To assess the tumor specificity of the classifier, we tested its performance in classifiying bladder cancer, which is also associated with smoking. We applied the classifier to blood methylation data from an Infinium HumanMethylation27k BeadArray for a previously described case-control study of bladder cancer,26 consisting of 223 cases and 205 controls. The blood methylation profile used to predict HNSCC cases and controls was not predictive of bladder cancer, with no significant differences in case-control status observed across classes (p = 0.73; Fig. S3).
Methylation of CpG loci used in the methylation profile detected via the Infinium HumanMethylation27k BeadArray platform was confirmed through pyrosequencing (data not shown).
To identify profiles of DNA methylation associated with HPV16 serostatus among HNSCC cases (n = 92) and determine whether they are indicative of HPV16 serostatus in a series of blinded test samples we again used SS-RPMM. Training and testing sets were formed by randomly allocating HNSCC cases to either the training (n = 46) or testing set (n = 46), stratified by HPV16 serostatus to ensure an approximately equal distribution of HPV16-positive and HPV16-negative subjects in each set. The top 25 CpG loci were selected based on the nested cross-validation step and their methylation profiles were used to cluster the training samples, resulting in two classes (Fig. S4A).
The right branch class had an overall mean methylation that was significantly less than the left branch class (p < 0.001). In the test set, we observed that class membership was significantly associated with HPV16 serostatus (p = 0.02, permutation-based Chi-square test, Fig. S4B), where cases in the left branch class were 5 times as likely as those in the right branch class to be HPV16-positive (OR = 5.0, 95% CI: 1.04–24.9). Although a similar point-estimate is obtained after adjusting for subject age, gender, smoking and alcohol consumption, the difference was no longer significant (adjusted OR = 4.6, 95% CI: 0.8–25.0).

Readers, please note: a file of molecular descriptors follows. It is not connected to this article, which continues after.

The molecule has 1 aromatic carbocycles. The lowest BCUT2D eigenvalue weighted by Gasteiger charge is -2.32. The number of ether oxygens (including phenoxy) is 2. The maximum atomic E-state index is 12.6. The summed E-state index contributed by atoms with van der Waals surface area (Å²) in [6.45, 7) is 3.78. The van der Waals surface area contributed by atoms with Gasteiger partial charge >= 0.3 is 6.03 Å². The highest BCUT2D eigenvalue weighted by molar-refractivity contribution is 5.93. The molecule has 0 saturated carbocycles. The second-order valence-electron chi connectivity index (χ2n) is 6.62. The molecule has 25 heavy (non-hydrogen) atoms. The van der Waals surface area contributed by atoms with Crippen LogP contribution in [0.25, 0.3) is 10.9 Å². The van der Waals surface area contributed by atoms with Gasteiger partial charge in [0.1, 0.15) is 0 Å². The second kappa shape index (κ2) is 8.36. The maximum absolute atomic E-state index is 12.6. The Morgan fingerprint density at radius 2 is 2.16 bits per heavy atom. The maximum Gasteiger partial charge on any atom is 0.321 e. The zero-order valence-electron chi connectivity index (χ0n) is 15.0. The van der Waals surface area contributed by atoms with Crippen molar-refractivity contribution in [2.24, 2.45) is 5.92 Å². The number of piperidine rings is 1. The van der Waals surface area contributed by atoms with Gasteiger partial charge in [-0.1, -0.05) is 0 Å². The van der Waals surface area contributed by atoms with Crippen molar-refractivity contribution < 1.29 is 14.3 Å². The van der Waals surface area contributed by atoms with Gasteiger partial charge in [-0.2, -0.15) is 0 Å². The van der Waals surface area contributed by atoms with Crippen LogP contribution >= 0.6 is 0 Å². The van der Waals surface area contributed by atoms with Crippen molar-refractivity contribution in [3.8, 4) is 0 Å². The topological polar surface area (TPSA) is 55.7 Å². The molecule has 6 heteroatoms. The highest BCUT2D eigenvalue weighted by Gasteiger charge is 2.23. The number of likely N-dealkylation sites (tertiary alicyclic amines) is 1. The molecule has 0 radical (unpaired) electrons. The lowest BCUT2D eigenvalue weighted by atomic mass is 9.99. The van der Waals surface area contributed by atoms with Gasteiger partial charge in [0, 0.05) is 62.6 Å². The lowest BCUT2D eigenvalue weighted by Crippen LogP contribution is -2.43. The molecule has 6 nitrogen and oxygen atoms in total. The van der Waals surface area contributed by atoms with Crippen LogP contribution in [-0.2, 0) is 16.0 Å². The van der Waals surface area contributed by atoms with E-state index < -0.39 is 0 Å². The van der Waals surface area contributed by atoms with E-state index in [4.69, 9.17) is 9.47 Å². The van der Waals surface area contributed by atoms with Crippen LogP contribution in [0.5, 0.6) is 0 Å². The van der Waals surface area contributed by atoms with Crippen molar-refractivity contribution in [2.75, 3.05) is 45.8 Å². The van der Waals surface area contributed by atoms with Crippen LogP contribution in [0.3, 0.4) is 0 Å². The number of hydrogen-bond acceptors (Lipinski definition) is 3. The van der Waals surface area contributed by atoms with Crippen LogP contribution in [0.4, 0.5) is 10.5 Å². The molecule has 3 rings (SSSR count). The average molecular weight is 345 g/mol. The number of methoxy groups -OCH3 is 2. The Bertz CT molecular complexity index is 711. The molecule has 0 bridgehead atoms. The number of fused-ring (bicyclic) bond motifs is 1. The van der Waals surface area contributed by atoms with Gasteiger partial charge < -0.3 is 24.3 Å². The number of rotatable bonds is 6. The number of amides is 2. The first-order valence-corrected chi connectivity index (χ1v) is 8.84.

We assessed performance of the classifier by plotting RJC curves and calculating the AUC (Fig. S5). Using methylation class alone, the AUC was 0.69 (95% CI: 0.53–0.84). After adjustment for subject age, gender, smoking and alcohol consumption, the AUC increased to 0.86 (95% CI: 0.7–0.97).
Since HPV16 infection is a risk factor for HNSCC and HPV16 has been associated with altered blood folate status32 as well as with distinct epigenetic states in peripheral blood,33 we assessed whether there was any overlap in the biological pathways impacted by differential DNA methylation associated with HPV16 or HNSCC case status. Using the combined training and testing data (n = 184), gene set enrichment analysis (GSEA) was performed to compare Kegg-defined pathways over-represented among loci associated with HNSCC to those associated HPV16 (cases only; n = 92). Pathways with a nominal p < 0.05 based upon the GSEA enrichment statistic are provided in Figure 4, grouped by function. No overlapping pathways based on HPV16 and HNSCC-associated CpG loci were identified, although there was overlap of similar functional groupings of pathways, detailed in Figure 4.
We also evaluated the DNA sequences near the CpG dinucleotides associated with altered methylation, interrogating them for the presence of nearby transcription factor binding sites (TFBS), hypothesizing that altered DNA methylation observed in cases or among those with HPV16 positive status may be specifically targeting genes with common sequence features. The upper portion of Figure 4 illustrates the results of this GSEA-based analysis, depicting overrepresented TFBS located within 1 kb of loci whose DNA methylation related to HPV16 serostatus, HNSCC or both. There was overlap of the binding site for POU2F1, which is an octamer transcription factor (Oct-1).